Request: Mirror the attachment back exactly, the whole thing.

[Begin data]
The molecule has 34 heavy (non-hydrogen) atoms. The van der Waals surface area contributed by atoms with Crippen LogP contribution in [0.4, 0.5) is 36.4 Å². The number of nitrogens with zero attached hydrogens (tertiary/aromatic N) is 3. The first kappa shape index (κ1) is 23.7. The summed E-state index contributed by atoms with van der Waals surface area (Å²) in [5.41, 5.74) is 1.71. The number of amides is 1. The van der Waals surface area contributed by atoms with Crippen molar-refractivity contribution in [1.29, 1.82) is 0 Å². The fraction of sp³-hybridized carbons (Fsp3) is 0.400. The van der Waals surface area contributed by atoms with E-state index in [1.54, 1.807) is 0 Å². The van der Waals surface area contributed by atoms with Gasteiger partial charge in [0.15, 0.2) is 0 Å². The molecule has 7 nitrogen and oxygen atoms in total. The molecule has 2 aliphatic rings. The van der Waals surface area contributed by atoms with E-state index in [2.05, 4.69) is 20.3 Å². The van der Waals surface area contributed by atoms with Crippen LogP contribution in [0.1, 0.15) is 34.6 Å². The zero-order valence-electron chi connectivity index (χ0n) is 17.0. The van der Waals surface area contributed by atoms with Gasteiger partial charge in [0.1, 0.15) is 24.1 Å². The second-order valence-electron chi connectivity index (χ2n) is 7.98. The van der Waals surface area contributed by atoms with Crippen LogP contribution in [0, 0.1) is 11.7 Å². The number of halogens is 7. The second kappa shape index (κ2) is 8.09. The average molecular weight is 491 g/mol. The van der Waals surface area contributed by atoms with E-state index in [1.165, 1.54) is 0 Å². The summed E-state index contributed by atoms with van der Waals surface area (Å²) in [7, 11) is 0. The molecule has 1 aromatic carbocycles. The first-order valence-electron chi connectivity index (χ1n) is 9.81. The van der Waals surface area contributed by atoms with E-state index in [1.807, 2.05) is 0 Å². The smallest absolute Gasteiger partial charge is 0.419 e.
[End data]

The molecule has 34 heavy (non-hydrogen) atoms. The van der Waals surface area contributed by atoms with Crippen LogP contribution in [0.4, 0.5) is 36.4 Å². The number of nitrogens with zero attached hydrogens (tertiary/aromatic N) is 3. The first kappa shape index (κ1) is 23.7. The summed E-state index contributed by atoms with van der Waals surface area (Å²) in [5.41, 5.74) is 1.71. The number of amides is 1. The van der Waals surface area contributed by atoms with Crippen molar-refractivity contribution in [1.29, 1.82) is 0 Å². The fraction of sp³-hybridized carbons (Fsp3) is 0.400. The van der Waals surface area contributed by atoms with E-state index in [1.54, 1.807) is 0 Å². The van der Waals surface area contributed by atoms with Gasteiger partial charge in [0.15, 0.2) is 0 Å². The molecule has 7 nitrogen and oxygen atoms in total. The molecule has 2 aliphatic rings. The van der Waals surface area contributed by atoms with E-state index in [2.05, 4.69) is 20.3 Å². The van der Waals surface area contributed by atoms with Crippen LogP contribution in [0.1, 0.15) is 34.6 Å². The zero-order valence-electron chi connectivity index (χ0n) is 17.0. The van der Waals surface area contributed by atoms with Gasteiger partial charge in [0.1, 0.15) is 24.1 Å². The second-order valence-electron chi connectivity index (χ2n) is 7.98. The van der Waals surface area contributed by atoms with Crippen LogP contribution in [0, 0.1) is 11.7 Å². The number of halogens is 7. The second kappa shape index (κ2) is 8.09. The average molecular weight is 491 g/mol. The van der Waals surface area contributed by atoms with E-state index in [1.165, 1.54) is 0 Å². The summed E-state index contributed by atoms with van der Waals surface area (Å²) in [7, 11) is 0. The molecule has 1 aromatic carbocycles. The first-order valence-electron chi connectivity index (χ1n) is 9.81. The van der Waals surface area contributed by atoms with E-state index in [1.807, 2.05) is 0 Å². The smallest absolute Gasteiger partial charge is 0.419 e.